On December 10, 2009, seventy-three members of the US House of Representatives sent a letter to the White House urging President Obama to add one billion dollars in funding for international family planning to his 2011 budget.
Advocates of family planning are hardly a new phenomenon. What was noteworthy about this letter, however, was that it cited “climate change” as a reason to advocate lower birth rates. “Family planning,” it said, “should be part of larger strategies for climate change mitigation and adaptation. Slower population growth will make reductions in global greenhouse gas emissions easier to achieve.”
The 73 Congressmen who signed that letter were not alone in linking birthrates with global temperatures.
The year was 711. The Muslim warrior, Jebel al-Tariq, has just landed in Gibraltar with around 10,000 men, mostly indigenous North Africans. Tariq had collected these men in a sweep through North Africa in the early 700s, in which he established Muslim rule there. From the rock of Gibraltar, which takes its name from him (Jebel al-Tariq, corrupted into Gibraltar), the Muslim hoards poured into Spain. Though ostensibly to intervene in a civil war among the Visigoths, Tariq made it clear to his fellow Muslims that his intentions were, in his own words, “To serve Islam.” That meant conquering the land.
al-Tariq was successful and for many centuries Spain suffered under Islamic rule. It took 700 years before Christians got their land back.
Ever since Christians recaptured Spain, Muslims have been itching to reclaim the land. You see, it is a fundamental tenant of Islamic theology that once a land has belonged to Islam, it always belongs to Islam.
For many years the idea of Muslims re-conquering Spain seemed like a pipe-dream. However, recently it has begun to look like it could become a reality. Earlier in the year I spoke with some Spanish Christians about the Muslim threat, and it is not a pretty picture. To find out what I learned, read my article at Alfred the Great Society titled, "Muslims Aim at Reconquering Spain.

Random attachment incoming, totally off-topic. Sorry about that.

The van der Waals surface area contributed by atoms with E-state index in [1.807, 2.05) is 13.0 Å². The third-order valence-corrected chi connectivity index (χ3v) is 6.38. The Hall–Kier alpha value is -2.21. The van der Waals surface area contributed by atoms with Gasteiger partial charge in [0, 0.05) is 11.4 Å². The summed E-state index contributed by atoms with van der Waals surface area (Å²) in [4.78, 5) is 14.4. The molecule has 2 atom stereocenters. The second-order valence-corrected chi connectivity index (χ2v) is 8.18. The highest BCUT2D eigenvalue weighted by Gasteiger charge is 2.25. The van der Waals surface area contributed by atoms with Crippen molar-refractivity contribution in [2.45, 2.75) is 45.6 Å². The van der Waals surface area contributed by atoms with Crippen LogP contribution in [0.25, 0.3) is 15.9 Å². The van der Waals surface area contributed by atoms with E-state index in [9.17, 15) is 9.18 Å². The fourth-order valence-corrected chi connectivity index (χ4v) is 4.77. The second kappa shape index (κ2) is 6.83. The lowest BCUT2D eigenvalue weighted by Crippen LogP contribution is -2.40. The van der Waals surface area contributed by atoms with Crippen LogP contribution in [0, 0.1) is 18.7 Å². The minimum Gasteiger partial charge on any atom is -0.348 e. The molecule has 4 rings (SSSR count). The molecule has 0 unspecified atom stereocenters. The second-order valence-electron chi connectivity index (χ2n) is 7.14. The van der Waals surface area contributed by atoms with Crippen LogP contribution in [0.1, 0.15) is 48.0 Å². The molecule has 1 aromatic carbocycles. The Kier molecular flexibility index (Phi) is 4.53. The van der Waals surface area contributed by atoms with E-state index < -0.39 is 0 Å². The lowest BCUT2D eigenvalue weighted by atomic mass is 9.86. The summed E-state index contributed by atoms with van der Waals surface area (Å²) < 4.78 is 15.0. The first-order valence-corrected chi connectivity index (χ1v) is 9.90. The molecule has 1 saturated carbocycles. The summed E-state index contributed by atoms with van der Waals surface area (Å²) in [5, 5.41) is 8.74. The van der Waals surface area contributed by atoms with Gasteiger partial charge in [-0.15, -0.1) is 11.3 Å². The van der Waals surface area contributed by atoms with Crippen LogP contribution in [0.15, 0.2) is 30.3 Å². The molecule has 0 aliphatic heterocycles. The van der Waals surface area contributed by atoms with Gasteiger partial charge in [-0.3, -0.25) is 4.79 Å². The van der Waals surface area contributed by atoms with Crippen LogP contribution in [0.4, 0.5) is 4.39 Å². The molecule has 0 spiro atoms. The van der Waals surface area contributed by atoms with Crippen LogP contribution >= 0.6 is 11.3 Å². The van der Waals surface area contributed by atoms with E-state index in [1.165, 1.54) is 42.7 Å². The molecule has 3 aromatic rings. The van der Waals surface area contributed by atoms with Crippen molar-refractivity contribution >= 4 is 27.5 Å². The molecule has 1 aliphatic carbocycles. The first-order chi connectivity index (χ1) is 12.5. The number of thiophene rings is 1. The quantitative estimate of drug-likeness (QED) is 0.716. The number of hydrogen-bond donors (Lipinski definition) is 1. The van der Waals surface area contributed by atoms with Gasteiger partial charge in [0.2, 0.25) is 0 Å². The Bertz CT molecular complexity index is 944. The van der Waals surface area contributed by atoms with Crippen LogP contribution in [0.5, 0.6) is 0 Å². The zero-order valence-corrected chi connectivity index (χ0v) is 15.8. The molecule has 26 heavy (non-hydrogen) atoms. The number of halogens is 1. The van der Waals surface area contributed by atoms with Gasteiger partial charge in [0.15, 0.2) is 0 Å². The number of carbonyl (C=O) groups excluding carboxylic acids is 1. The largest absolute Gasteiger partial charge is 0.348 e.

In his book Universe on a T Shirt, Dan Falk writes that “…certain aspects of [Aristotle’] approach to physics were – from a modern perspective – deeply flawed. Instead of looking for the causes of natural phenomena, Aristotle focused on the search for purpose – and, by doing so, took physics towards an intellectual dead end.” (p. 21.)
Now think about that for a moment. Essentially Falk is saying that there is absolutely no point looking for purpose and meaning in science.
I'm not sure even Darwin would agree with that.
I have heard some non-theists claim that the universe never had a beginning – it's just always been (though not in its present form). However, in my article at the Alfred Society
in response to Hume's Dialogue Concerning Natural Religion
, I point out that such a position is deeply problematic. Just consider for a moment: the conditioned can never arrive until the conditions are complete; but if those conditions are infinite then they can never be complete (one could never reach the top of an infinite set of stairs no matter how long one climbed.) Now the conditions on which present cause and effects exist is that all the past causes and effects have been completed. It follows that if those conditions are infinite (that is, if the past series of cause and effect recedes infinitely into the past), then they can never be complete and we could never have reached the present moment.
Or consider again. An actual infinite, by definition, cannot be added to. However, if the past series of events forms an actually infinite then each new moment in time is adding to that infinite, which is impossible. Since, by definition, one cannot traverse an actual infinite, the past series of events cannot stretch backward to infinity otherwise we would never have reached the present moment.
(Such an argument only applies to properties within a time sequence. Thus, it does not bare relation on the infinity of God unless it were first assumed that God’s existence also flows in the time stream of past, present and future. But such an assumption is questionable.)
Commenting on the decision made by President Obama and Attorney General Eric Holder (pictured below) that Clinton's Defense of Marriage Act (DOMA) is unconstitutional, I have pointed out that